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Conversations about courage and humility in leadership

November 8, 2022

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Lynne Gilliland


Lynne Gilliland Consulting

At what point do soft skills outperform hard skills in leadership? Looking back at leadership through the decades, what was previously required and admired has shifted from tactically driven capabilities to emotional intelligence and expertise.

This week in Lessons from Leaders, host Lynne Gilliland sits down with two leaders who share their experiences and views on soft skills like courage, risk analysis, trauma transformations and humility.

Tjada D’Oyen McKenna

Tjada D’Oyen McKenna, President, and CEO of Mercy Corps, shares a deeply personal conversation around courage in her organization.

"There is a personal courage all leaders have because they are willing to say, 'Hold me accountable' when they take on the role of a leader."

Tjada D’Oyen McKenna President, and CEO, Mercy Corps

She continues, “Courage is taking risks. If no one is upset or ruffled by your decisions, then you might not really be making change. There is courage in moving the status quo. What got you to where you are now is not the thing that will take you to the next level.”

Tjada shares her personal definition of courage, which she describes as “A willingness to be wrong, a willingness to admit you make mistakes, and a willingness to ask for help.”

Listen to the episode with Tjada for more on her leadership story and experiences.

Uma Viswanathan

Uma Viswanathan, Executive Director at New Pluralists Collaborative, sits in the leadership chair to address trauma and transformations.

This episode starts with Uma sharing her experience as a child of an immigrant family and how that led her to a deep curiosity about people, their motivations, and their perspectives. It was this place of curiosity that ultimately led Uma to her position in leadership with New Pluralists.

In our conversation about her unique world views, Uma shares her insights towards personal trauma and its place in a work organization. She says, “Some leaders think we need to be completely healed from trauma before we can lead, when actually the process of leading and being challenged allows us to grow in our capacity to digest and learn. Healing then happens while leading.” I loved this conversation about trauma and how it can transform not just a leader but an organization.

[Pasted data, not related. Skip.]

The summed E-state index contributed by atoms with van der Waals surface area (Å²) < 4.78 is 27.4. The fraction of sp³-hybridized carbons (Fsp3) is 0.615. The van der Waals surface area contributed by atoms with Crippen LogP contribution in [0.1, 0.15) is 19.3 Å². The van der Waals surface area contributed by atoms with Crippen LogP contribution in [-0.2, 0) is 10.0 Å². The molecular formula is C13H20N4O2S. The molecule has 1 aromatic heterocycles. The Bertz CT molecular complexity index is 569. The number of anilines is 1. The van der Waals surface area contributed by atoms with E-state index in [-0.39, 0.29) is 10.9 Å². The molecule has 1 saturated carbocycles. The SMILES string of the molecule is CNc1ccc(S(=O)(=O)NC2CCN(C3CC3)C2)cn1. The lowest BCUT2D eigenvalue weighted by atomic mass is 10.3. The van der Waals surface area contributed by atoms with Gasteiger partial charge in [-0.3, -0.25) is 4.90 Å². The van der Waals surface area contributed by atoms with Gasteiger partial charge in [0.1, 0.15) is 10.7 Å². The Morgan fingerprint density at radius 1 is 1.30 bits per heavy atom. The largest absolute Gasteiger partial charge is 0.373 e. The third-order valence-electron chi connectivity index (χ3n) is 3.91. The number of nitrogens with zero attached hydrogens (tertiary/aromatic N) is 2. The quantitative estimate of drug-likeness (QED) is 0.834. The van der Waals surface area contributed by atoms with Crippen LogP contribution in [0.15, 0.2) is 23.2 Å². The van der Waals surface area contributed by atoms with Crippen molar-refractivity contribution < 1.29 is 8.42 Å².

Further in our conversation, at 25 minutes, Uma mentions a goal she has set for New Pluralists and some of the criticism she has received for their strategy. She has chosen an emergent strategy over a deliberate strategy. This leans into unplanned actions and initiatives – leaping with faith, unsure of the outcome. I applaud her choices and tenacity.

“We have set a goal with an emergent approach that requires collaborative efforts. The truth is, our goal is so big we need help. It is too big for our organization, solely. We made it so purposefully because it causes us to think differently and transformatively.”

Uma Viswanathan Executive Director, New Pluralists Collaborative

As Uma continues, she says something I had to write down, “Some people set goals that are too realistic. This way, they do exactly what they’ve always done. Instead, we took a leap of faith into uncertainty, because in history, those are the decisions that have moved us.”

The boldness, vulnerability, and nobility of Uma and her leadership shine in this episode. It is one of our most unique conversations to date. I can’t wait to continue following Uma and New Pluralists on what I am sure will be more lessons learned in their pursuit of that big goal. Thank you, Uma.

Real conversations. Current topics. Honest leaders. Found wherever you listen to podcasts. You can hear top tips from leaders across the world. Lynne and her guests discuss everything from success to failure, fear to courage, and the path to growth. Listen today!

 

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